Frequent mapping of snow parameters, like snow cover area (SCA), is important for applications in hydrology and climatology. The objective is to analyse on a daily basis a time series of optical and Synthetic Aperture Radar (SAR) data together producing sensor-independent products. A multi-sensor SCA product has been defined. A prototype production line has been developed to automatically perform data retrieval, pre-processing, parameter retrieval and product generation. The approach is to analyse each satellite image individually and then first to combine them into a day product. How each image contributes to the day product is controlled by a pixel-by-pixel confidence value that is computed for each image analysed. The confidence algorithm may take into account information about the local observation angle/IFOV size, probability of clouds, prior information about snow state, etc. The time series of day products are then combined into a multi-sensor/multi-temporal product. The combination of products is done on a pixel-by-pixel basis and controlled by each individual product/pixel’s confidence and a decay function of time. The “multi product” is then to represent the most likely status of the SCA.
Norut IT has developed a set of methods and software for geocoding and calibration of data from satellite borne Synthetic Aperture Radars (SAR). The software is adapted to the Envisnow processing system, and works automatically for specified data from the Envisat ASAR, ERS-1 and ERS-2 and Radarsat instruments. The tools are mainly implemented in the program languages Envi/IDL under a common framework. Parts of the system has been separated as pre-compiled c-routines. The output is a geocoded and calibrated SAR image on a selected projection. The system is based on using SAR data as input. In addition the system requires input from a digital elevation model of the area covered by the SAR image. The methods are in it selves generic, and adaptable for several existing and future SAR sensors, as well as for different geographical regions. Today, the system has been limited to certain geographical regions (mountainous parts of Southern Norway), and to certain sensors, and sensor modes (ERS, Envisat and Radarsat). It is, however, relatively easy to extend the system to other regions and other sensors. NORUT IT intends to exploit the geocoding software in future applications and for commercial applications. A continuous development of the software, adapting to new SAR instruments and new locations are foreseen.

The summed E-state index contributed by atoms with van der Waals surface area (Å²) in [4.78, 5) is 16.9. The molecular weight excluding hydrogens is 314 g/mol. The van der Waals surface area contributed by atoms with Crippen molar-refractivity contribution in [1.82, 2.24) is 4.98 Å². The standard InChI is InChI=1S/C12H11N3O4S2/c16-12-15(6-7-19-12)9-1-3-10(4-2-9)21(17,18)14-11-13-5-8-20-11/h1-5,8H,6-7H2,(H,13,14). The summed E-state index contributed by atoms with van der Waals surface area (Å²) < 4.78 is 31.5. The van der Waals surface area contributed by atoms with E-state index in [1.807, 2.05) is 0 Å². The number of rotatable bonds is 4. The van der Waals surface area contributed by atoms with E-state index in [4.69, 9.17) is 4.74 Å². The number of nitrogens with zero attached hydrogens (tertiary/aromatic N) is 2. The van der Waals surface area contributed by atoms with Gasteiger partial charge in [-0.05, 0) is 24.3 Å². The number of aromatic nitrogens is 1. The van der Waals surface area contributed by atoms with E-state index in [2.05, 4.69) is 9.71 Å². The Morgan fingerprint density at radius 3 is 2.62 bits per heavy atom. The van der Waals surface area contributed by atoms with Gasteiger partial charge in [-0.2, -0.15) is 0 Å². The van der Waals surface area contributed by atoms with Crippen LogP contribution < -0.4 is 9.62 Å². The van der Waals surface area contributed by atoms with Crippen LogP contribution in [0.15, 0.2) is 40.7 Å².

Snowmelt is a significant contributor to spring floods in Norway. Updated information of the snow conditions is therefore of major importance to the national flood forecasting. At the Norwegian Water Resources and Energy Directorate (NVE) daily flood predictions are carried out based on runoff simulations using the HBV-model. The HBV model is a lumped rainfall, runoff model which uses precipitation and temperature as input parameters. In order to improve the spring flood prediction a study testing operational use of satellite-observed SCA (snow covered area) in the HBV-model is carried out. The study includes - Calibration of HBV-models against both discharge and SCA, and against discharge only, and - Updating of the HBV-models based on satellite observed SCA. The results show that the HBV-models calibrated against SCA in addition to discharge simulate discharge as well as models calibrated against discharge only. A success rate of 28 percent was found for the updates of the model. The success and failure of the updates was quite random. However, a weak tendency of higher success rate at large SCA values was found. A new dynamic snow distribution model was also implemented in the HBV-model. This applies a gamma distribution in which the parameters are functions of the number of accumulation and melting events. In this was the modelled spatial distribution of SWE (snow water equivalent) more closely follows the observed spatial distributions of SWE. HBV-models with the new snow distribution model predicts discharge as good as the traditional snow distribution model, predicts SCA better and gives a consistently improved prediction of the discharge when updating the model for satellite derived SCA.